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MyResults By using information about your genes, it is sometimes possible to predict if you are at risk of developing certain health problems. In some circumstances, we can also check how certain drugs may affect your health. In this section, you can learn more about genetic tests and how they might impact your healthcare.

We have compiled a list of disease and drugs for which genetic testing is possible. Which you can review on the left menu (or above):

Diseases for which testing may be available

Arrhythmogenic Right Ventricular Dysplasia/Cardiomyopathy (ARVD) is a type of heart disease that affects the muscles in the wall of the heart (the myocardium).

Breast Cancer is a disease that causes the breast to become abnormal, where cells grow without control to form a tumor.

Brugada Syndrome is a rare heart condition, where the rhythm of the heart is not normal. Specifically, the cardiac muscle of the ventricles in the heart are not coordinated.

Catecholaminergic Polymorphic Ventricular Tachycardia (CPVT) is a heart disorder, where the main features are abnormal heart rhythms, causing a person to faint.

Ehlers-Danlos Syndrome (EDS) is a rare genetic disease caused by damage to a protein called collagen.

Fabry Disease is a rare inherited disease caused by changes to a gene called GLA. GLA is involved in breaking-down fatty substances (called globotriaosylceramide) in your cells.

Familial Adenomatous Polyposis (FAP) is an inherited disease where a hundred or more small growths called polyps form on the large intestine. Untreated, it eventually leads to colon cancer.

Familial Dilated Cardiomyopathy is a condition that affects the muscles of the heart - notably the left ventricle, which is most responsible for pumping blood.

Familial Hypercholesterolemia (FH) is a genetic disease marked by very high cholesterol levels (particularly LDL cholesterol), which can thicken the arteries, which in turn greatly increases the risk of cardiovascular disease.

Familial Hypertrophic Cardiomyopathy (HCM) is an inherited condition where the heart muscle thickens and can disrupt blood flow from the heart. This thickening is most common in the interventricular septum, the muscle wall that separates the left ventricle of the heart from the right.

Familial Medullary Thyroid Carcinoma (FMTC) is one of a group of disorders that affect the endocrine system - a network of glands in the body involved in making hormones. FMTC is part of a larger group of disorders called Multiple Endocrine Neoplasia Type 2 (MEN2).

Familial Thoracic Aortic Aneurysm and Dissection: A thoracic aortic aneurysm happens when the aorta in area of the chest called the thoracic cavity become too large.

Juvenile Polyposis Syndrome (JPS) is a rare disorder that affects up to 1 in 16,000 people. The main features of JPS are small growths called 'juvenile polyps', which are most often found in the digestive system. These growths, or polyps, are not signs of cancer, but they are associated with an increased risk of developing cancer.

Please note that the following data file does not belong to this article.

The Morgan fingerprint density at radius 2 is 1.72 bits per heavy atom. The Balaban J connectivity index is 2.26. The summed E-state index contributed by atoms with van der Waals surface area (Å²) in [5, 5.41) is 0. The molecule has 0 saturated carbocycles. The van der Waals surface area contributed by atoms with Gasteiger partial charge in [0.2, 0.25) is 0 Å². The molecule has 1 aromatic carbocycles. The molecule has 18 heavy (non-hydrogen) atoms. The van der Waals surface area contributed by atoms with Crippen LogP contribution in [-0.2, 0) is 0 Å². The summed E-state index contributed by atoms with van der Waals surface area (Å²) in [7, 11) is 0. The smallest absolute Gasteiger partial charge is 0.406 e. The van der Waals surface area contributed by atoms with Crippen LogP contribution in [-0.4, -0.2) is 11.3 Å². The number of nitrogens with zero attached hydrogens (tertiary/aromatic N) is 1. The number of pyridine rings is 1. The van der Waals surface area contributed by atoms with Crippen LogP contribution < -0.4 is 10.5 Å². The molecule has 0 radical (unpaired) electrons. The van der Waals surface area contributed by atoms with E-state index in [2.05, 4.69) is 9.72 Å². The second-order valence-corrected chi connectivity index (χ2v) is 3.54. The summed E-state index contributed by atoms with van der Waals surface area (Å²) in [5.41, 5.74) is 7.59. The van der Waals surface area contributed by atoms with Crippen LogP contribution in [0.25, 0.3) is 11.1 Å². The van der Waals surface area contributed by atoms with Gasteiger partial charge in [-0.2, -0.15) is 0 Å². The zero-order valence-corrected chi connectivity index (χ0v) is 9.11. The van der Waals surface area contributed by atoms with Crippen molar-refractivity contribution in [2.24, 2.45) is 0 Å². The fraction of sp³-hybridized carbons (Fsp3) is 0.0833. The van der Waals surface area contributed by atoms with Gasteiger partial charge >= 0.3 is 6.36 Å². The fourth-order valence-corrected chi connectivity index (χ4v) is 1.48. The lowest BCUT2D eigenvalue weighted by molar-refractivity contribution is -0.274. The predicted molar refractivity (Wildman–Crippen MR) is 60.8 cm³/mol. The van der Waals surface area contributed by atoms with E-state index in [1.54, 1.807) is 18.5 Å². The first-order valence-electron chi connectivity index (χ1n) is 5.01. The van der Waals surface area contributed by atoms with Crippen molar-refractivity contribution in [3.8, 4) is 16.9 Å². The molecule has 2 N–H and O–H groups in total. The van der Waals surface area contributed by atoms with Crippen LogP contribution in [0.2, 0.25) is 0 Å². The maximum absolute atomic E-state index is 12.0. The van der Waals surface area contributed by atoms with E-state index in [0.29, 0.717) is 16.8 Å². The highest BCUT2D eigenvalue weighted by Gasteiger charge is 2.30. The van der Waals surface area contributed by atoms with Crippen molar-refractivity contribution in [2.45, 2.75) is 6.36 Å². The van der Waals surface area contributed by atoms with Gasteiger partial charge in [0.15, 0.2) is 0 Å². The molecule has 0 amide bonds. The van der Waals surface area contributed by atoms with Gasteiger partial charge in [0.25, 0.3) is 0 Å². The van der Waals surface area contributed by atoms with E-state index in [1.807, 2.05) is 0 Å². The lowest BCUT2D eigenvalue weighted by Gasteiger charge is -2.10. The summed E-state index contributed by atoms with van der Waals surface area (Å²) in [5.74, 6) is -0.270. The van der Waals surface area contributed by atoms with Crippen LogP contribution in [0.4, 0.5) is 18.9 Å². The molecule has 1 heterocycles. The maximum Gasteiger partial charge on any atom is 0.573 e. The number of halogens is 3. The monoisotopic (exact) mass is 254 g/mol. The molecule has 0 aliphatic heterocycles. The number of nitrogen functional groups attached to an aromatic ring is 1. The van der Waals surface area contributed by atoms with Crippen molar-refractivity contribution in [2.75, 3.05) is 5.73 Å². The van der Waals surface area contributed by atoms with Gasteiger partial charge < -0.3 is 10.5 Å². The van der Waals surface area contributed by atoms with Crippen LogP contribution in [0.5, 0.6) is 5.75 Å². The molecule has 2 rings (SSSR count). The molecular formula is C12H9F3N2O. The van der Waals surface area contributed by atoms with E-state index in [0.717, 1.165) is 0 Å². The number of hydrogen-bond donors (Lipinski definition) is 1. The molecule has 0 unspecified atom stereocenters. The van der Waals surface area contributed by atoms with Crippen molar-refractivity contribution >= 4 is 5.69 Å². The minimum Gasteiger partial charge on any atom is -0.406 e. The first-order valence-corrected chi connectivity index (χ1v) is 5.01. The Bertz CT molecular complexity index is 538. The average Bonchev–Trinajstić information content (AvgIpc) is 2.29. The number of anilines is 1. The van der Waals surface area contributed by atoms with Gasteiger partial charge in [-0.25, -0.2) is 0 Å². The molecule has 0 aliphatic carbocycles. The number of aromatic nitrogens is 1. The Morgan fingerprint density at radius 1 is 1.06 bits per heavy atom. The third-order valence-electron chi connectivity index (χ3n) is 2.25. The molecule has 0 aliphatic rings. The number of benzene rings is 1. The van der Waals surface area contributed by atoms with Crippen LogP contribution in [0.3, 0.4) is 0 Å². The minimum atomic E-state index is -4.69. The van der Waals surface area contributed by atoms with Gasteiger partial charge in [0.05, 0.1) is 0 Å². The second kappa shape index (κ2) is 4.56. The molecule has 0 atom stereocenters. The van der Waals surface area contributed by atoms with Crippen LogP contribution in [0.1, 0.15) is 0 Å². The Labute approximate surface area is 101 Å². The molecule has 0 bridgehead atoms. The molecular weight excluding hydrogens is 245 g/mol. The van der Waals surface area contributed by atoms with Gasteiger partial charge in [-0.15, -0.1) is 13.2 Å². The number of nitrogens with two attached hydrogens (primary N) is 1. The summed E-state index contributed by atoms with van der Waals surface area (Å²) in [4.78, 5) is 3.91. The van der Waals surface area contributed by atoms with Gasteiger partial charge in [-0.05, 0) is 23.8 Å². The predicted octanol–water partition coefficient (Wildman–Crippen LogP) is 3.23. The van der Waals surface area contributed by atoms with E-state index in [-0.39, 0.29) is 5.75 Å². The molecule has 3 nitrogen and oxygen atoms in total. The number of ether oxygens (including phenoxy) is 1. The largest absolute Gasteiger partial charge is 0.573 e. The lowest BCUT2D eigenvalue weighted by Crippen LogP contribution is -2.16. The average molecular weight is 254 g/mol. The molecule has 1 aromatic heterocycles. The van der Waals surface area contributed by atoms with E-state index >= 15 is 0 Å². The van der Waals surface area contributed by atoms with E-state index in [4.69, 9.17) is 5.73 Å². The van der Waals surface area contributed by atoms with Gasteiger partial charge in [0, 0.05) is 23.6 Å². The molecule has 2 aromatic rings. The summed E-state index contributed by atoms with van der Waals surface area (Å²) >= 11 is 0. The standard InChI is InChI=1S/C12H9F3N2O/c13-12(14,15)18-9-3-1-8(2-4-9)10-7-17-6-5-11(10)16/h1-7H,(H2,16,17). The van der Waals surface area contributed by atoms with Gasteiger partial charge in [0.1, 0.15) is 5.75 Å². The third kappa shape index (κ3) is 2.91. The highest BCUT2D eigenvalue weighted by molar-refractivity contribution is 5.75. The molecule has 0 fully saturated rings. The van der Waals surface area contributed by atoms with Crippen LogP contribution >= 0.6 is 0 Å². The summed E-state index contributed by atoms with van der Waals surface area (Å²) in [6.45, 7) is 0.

Li-Fraumeni Syndrome (LFS) is an inherited condition, where individuals are much more likely to develop certain types of cancer, and to develop them at a younger age than is usual.

Loeys-Dietz Syndrome (LDS) is a rare genetic disease that affects connective tissue in many parts of the body, especially the heart.

Lynch Syndrome (LS) is an inherited condition where individuals are likely to develop certain types of cancer, and to develop them at a younger age than is usual.

Multiple Endocrine Neoplasia Type 1 (MEN1) is a group of rare genetic disorders that mostly affects the system in the body responsible for producing hormones - the endocrine system..

Multiple Endocrine Neoplasia Type 2 (MEN2) is a rare genetic disorder that affects the endocrine system.

Peutz-Jeghers syndrome (PJS) is an inherited condition where individuals are much more likely to develop certain types of cancer, and to develop them at a younger age than is usual.

Von Hippel-Lindau (VHL) Syndrome is a genetic disorder in which small tumors and cysts appear in different parts of the body.

Medications for which testing may be available

CLOPIDOGREL (PLAVIX): used by doctors to treat or prevent strokes and heart attacks. It works by preventing the blood from clotting so that it flows easier through the body, and is sometimes called a 'blood thinner'.

SIMVASTATIN (ZOCOR): used together with diet, weight-loss, and exercise to reduce the amount of fatty substances such as low-density lipoprotein (LDL) cholesterol ('bad cholesterol') and triglycerides in the blood and to increase the amount of high-density lipoprotein (HDL) cholesterol ('good cholesterol').

TEGRETOL (CARBAMAZEPINE): most often used to treat pain, epilepsy, and seizures. It is less commonly used to treat bipolar disorder, schizophrenia, and other psychiatric disorders.

WARFARIN (COUMADIN): used by doctors to treat or prevent blood clots, and is most often prescribed to those at risk of deep vein thrombosis, pulmonary embolism, and stroke. Warfarin is sometimes called a 'blood thinner'.

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